Photo-Illustration: Konstantin Sergeyev. Photos: Getty Images
Those who still cannot accept the outcome of the 2020 election are spinning some surreal fantasies about how the restoration of Donald Trump need not await the next presidential contest. We are told that Trump himself is fixated on the extremely weird idea that after “audits” of 2020 votes in key states have been conducted, he will be reinstalled as president, perhaps even this summer. The absence of any constitutional sanction for such a coup presumably doesn’t bother the man who once said the document gave him the power to do whatever he wanted.
There’s another bizarre scenario floating around MAGA-land that is at least theoretically possible: If (1) Republicans retake the House in 2022, then (2) they could make Trump the new Speaker, and (3) Speaker Trump could orchestrate an impeachment and removal of Joe Biden and Kamala Harris in 2023, leading to (4) his return to the White House under the rules of presidential succession. Presumably, then, he would be reelected to a second full term in a 50-state landslide by a grateful nation liberated from the yoke of socialist election fraudsters.
Yes, this is laughable. But unlike the idea Trump will be returned to power in some sort of American version of the Glorious Revolution of 1688 that saved England from the ignominy of a Catholic monarch, it’s not impossible.
First of all, sure, Republicans can retake the House in 2022; at the moment, it’s the smart money wager given the size of the current Democratic majority, the history of midterm House losses by the president’s party, and Republican gains via reapportionment and redistricting. And here’s the surprising part: If they do control the House, constitutional scholars generally agree there’s no requirement that the Speaker be selected from the House membership (this possibility was thoroughly discussed back in 2015 when, for a while, Republicans couldn’t find a Speaker). And if it happened and someone challenged it in the courts, said courts would almost certainly defer to Congress to make its own rules.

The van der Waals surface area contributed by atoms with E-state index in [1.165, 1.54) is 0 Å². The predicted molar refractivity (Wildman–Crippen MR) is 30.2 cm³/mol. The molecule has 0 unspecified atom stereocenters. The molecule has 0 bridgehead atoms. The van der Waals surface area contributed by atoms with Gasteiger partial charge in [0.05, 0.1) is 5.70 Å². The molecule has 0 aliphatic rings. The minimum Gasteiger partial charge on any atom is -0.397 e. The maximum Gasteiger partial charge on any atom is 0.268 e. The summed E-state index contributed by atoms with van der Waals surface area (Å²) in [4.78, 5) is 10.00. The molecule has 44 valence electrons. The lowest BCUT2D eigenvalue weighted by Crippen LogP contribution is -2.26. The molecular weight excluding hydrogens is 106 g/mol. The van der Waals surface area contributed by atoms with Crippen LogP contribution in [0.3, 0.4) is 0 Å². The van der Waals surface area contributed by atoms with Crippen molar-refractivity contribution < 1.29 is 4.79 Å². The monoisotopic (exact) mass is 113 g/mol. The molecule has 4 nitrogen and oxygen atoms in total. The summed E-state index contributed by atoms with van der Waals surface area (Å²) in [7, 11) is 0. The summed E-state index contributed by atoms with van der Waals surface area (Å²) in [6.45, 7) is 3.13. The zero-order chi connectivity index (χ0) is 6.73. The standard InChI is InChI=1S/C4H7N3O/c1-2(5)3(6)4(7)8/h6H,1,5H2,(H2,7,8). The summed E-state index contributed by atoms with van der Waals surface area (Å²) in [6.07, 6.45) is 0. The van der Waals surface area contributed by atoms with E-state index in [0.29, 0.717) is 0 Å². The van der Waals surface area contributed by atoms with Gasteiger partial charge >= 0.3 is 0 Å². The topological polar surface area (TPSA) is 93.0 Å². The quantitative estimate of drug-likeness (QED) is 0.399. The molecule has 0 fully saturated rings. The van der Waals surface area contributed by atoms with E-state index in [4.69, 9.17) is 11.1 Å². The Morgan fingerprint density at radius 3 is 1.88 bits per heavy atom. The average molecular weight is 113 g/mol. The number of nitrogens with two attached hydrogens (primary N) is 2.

The bigger questions are whether House Republicans would be willing to make Trump their Speaker, and whether he’d want the gig, which involves actual work in an institution about which he probably knows nothing.
Given the number of House Republicans who have either voted to impeach Trump (ten), and/or who would just as soon see him exiled to an island in the Arctic Sea, it would probably take a big GOP majority in 2023 to even contemplate dashing the dreams of Trump’s buddy Kevin McCarthy. And that seems very unlikely. As for Trump’s own willingness to become the oldest person to secure an initial election as Speaker at the age of 76, that, too, seems unlikely, though he might relish the spectacle of glowering behind Joe Biden during a State of the Union Address, not to mention control of the Judiciary Committee that moved to impeach him twice.
But in this extremely remote scenario, Trump would have to wait for 2024 for a chance to get the big job back. Even if he could convince the House to impeach Biden and Harris, and even if Republicans also regained the Senate in 2022 (a much dicier proposition than a House reconquest), Republicans are no more likely to secure the two-thirds vote needed for a Senate conviction than Democrats were in 2020 and 2021.
So the fantasy stops with Speaker Trump running for president in 2024, after two happy years of total obstruction and God knows how many incendiary speeches, resolutions, and bills. Since we don’t really know if Trump wants to be president again if it involves any real effort, it’s a far-fetched notion that can be put back in the dark parts of the mind where nightmares fester.
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